Windows 8: Microsoft's Game of Catch Up
It’s no secret that Redmond-based Microsoft Corporation went through somewhat of a rough patch and a sizable public image meltdown when Windows Vista (early 2007) failed to meet the expectations and needs of consumers. Seeing as how the release sported the most significant jumps since the release of Windows 95 in terms of both GUI and features, many saw Vista’s failure in the mainstream market as a huge blow for the once legendary software company. But with the release of Windows 7 in 2009, Microsoft was able to bring a beautiful and highly functional operating system to the table. Sure, many would argue that the OS was still a bit bloated, but when it boils down to it the release was a great come-back for Microsoft. Even back in 2009 we saw Windows 7 gain an unprecedented adoption rate with consumers.
Fast forward into 2011, and Microsoft is back at it again. This time around Microsoft has brought in an entirely refreshed interface that I think is much cleaner than what we’ve seen with Windows 7. If you’ve seen the screenshots and demo, you too probably notice the distinctive similarity between the current state of Windows 8 and the established look and feel of the company’s Windows Phone 7 mobile platform.
Now, I must say that even though I love the functionality and appearance of Apple’s iOS mobile platform, I definitely see Windows Phone 7 as a very strong contender. Having said this, Microsoft finally seems to be following the trend (arguably set by Apple) of producing high function software with minimal design. With the limited screen-space on Windows mobile devices, this really is a great leap forward. And even though I’m not a huge fan of the WP7-style theme in a desktop environment, I’ve got to admit that Microsoft is doing a pretty good job at bridging the gap between their desktop and mobile product lines; at least in terms of appearance, for now.
You see, when Windows 7 was released in 2009, “tablet computers” were far from mainstream. So while we are seeing tablet computers powered by Microsoft’s Windows 7 operating system, we really have to realize that as of right now they’re running an operating system that wasn’t truly designed or optimized for the tablet market. Not only is Windows 7 a tad resource-intensive, but the graphical user interface – the aspect that people seem to make their predominant judgements based on – doesn’t utilize the “screen real-estate” of a smaller tablet device anywhere near as well as WP7 does on mobile phones.
When Windows 8 rolls around, tablets will have become the “in” thing in the electronics industry and Microsoft will undoubtedly put significantly more thought into tablet devices this time around. What does this mean? Simply put, I think it’s safe to say that Windows 8 will not only introduce a new appearance and layout in the desktop arena, but for the first time we’ll see a Microsoft operating system built with tablets in mind.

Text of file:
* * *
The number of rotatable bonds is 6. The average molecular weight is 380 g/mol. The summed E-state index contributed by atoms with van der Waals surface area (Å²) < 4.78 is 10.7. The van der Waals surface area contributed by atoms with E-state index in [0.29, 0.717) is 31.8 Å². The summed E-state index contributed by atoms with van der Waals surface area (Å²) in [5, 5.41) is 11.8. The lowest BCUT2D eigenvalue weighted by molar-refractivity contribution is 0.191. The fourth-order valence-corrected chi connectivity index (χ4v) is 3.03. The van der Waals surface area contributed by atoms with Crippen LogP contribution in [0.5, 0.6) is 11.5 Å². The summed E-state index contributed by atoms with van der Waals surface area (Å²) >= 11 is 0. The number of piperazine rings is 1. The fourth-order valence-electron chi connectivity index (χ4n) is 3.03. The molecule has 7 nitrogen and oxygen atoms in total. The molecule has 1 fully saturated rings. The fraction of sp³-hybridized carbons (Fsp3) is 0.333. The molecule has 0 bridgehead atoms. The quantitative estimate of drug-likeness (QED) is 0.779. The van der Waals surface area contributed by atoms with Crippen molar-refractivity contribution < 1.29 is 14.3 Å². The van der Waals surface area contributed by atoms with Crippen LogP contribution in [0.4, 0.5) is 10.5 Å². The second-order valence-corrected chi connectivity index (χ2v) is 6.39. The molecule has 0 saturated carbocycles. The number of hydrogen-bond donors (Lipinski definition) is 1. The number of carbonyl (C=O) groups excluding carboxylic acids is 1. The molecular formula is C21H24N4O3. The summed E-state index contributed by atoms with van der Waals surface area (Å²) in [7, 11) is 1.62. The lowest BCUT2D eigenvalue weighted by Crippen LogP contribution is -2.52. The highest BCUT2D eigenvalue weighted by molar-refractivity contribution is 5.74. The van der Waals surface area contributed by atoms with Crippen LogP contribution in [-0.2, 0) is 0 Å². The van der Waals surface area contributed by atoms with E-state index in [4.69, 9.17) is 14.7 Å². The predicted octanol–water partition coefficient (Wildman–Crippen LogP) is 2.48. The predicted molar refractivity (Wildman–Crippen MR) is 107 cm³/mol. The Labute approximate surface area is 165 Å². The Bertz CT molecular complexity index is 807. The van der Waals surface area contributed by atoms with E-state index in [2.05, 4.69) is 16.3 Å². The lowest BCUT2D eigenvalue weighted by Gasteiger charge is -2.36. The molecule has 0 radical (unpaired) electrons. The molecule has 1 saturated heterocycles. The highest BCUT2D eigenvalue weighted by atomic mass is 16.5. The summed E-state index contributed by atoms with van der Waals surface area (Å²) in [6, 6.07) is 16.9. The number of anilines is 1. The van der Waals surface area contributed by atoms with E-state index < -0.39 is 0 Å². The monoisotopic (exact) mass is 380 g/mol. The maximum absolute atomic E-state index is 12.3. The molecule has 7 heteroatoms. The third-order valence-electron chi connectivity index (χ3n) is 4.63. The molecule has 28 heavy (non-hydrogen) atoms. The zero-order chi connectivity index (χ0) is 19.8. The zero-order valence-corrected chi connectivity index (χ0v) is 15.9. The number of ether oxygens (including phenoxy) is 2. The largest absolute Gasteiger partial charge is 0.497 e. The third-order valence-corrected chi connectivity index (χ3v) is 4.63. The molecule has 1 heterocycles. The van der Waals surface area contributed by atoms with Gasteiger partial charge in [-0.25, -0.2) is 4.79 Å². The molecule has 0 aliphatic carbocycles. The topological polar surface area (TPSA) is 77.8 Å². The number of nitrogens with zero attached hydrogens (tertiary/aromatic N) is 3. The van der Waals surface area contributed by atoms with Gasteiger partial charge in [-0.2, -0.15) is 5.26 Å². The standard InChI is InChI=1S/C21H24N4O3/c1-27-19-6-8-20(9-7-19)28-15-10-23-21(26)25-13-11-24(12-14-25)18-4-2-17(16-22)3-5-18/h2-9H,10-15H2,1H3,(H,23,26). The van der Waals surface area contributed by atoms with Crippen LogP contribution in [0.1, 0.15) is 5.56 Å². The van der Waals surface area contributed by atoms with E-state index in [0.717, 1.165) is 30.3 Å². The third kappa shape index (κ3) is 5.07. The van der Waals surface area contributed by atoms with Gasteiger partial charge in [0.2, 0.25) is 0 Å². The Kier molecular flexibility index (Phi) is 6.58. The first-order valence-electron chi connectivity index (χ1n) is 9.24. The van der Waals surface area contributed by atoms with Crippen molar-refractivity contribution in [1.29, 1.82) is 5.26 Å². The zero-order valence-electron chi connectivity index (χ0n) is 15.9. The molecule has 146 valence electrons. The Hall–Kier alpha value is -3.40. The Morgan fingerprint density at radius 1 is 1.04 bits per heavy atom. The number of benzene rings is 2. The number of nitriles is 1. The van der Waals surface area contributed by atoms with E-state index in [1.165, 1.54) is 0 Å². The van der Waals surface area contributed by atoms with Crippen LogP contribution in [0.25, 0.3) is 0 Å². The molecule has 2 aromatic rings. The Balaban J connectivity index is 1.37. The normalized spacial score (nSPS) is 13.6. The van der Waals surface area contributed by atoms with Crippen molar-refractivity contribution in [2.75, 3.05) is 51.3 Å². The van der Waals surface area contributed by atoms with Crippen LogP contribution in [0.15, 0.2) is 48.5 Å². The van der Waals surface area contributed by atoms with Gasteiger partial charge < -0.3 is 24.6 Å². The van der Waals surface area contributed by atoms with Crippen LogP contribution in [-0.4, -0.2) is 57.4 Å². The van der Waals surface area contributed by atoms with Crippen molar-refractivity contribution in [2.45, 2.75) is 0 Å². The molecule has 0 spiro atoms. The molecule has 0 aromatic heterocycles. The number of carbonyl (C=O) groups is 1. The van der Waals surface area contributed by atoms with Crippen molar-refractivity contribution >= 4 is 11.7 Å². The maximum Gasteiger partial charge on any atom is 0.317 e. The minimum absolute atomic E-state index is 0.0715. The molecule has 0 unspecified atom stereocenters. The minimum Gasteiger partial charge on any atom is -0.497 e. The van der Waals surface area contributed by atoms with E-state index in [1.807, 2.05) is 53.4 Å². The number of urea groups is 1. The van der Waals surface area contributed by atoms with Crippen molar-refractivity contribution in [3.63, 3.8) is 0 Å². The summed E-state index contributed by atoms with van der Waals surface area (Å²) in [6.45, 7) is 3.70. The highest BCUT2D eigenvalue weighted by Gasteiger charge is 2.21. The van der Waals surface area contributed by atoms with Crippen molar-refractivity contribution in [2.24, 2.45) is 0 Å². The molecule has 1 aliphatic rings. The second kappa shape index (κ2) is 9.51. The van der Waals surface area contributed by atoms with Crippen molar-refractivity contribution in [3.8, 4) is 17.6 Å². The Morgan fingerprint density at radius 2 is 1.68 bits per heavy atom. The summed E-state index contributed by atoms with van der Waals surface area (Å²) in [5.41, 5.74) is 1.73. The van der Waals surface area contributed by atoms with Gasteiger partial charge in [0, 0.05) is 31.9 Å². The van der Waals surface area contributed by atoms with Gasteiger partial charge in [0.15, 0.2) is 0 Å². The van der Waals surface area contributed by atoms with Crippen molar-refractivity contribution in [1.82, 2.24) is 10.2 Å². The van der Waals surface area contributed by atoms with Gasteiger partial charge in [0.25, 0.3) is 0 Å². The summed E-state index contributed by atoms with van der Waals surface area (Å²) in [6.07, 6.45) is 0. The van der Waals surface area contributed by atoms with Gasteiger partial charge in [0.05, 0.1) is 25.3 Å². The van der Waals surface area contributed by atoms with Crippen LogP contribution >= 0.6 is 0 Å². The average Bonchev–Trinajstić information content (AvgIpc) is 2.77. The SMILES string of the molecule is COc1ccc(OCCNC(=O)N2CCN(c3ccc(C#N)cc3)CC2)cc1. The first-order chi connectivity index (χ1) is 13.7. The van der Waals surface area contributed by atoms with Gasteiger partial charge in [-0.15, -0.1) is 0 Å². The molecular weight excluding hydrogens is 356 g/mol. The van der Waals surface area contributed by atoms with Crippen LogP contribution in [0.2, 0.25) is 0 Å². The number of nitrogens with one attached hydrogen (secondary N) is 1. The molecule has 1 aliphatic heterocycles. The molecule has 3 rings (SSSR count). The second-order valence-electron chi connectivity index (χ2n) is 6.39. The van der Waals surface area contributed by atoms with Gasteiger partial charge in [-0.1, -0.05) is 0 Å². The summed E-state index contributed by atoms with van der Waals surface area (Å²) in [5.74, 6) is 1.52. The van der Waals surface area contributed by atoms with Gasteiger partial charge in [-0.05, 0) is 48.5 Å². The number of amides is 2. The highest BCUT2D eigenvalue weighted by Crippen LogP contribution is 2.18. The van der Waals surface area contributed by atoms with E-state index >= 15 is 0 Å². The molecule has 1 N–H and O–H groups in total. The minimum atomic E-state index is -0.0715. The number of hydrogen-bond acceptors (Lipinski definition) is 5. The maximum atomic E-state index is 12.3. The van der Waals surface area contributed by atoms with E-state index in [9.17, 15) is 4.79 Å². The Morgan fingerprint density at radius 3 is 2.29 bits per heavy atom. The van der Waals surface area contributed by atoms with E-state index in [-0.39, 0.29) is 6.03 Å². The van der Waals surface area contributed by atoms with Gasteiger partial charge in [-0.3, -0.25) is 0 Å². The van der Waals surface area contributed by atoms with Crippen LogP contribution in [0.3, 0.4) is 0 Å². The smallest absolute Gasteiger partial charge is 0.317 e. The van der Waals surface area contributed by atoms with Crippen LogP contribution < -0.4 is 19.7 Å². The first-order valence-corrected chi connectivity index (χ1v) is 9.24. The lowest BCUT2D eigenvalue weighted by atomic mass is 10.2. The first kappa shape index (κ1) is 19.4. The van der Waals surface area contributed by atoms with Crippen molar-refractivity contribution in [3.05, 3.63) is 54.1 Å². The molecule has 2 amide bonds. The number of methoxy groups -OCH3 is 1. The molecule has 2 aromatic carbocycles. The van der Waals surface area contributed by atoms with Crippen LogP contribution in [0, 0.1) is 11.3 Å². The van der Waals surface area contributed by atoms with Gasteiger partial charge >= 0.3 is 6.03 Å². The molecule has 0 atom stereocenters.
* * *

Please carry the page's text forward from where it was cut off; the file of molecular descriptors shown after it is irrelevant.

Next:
For me it will be a bit of a hard sell, but I do believe that Windows 8 will be a game changer for Microsoft. If the company can simply get users to give Windows 8 powered tablets a chance, people will undoubtedly be drawn to the same minimal interface seen in Windows Phone 7 today. But don’t think the appearance is all that Microsoft will have on their side. Realizing that Microsoft Windows is the most popular desktop platform to date, running this established desktop on tablet computers will bring along the extensive library of Windows software titles currently available, and both Apple’ iOS and Google’s Android platforms will see somewhat sudden competition. Gone will be Microsoft’s days of struggling with low-interest on the part of mobile developers.
But am I saying this success will be flawless? Not by a long-shot. Even though Microsoft will undoubtedly gain traction with tablet users, I personally question how users will take to an entirely new interface on the desktop platform. Keeping in mind that many Windows users have been using the same comfortable desktop environment for many years now (some of which having surely gone through a bit of a learning curve with Windows 7) I can easily envision a scenario where users steer away from Windows 8 because the updates it brings could potentially be too much of a change from what people are used to. Not only does Microsoft have to worry about end-users, but businesses will have to decide if training staff on the new operating system will be worth it and developers will likely have tweaks to make in order to make their applications and software fit into the new style of the OS.
Moreover, even the concept of Windows tablets is a bit flawed. Just ask yourself how many applications will need developmental work in order to utilize tablet input and you’ll see my concern.
Regardless, Microsoft has done a fantastic job at revamping Windows 8; at least from what I’ve seen thus far. While I can’t make a horribly accurate prediction about how Microsoft’s release of Windows 8 and the bridge between mobile and desktop will go, I think some questions will be answered down the road when Apple releases Mac OS X version 10.7 (known by many as “Lion”), as the Cupertino-based company has made similar moves with how they’ve implemented iOS-like features (e.g. the launchpad) into the upcoming operating system.
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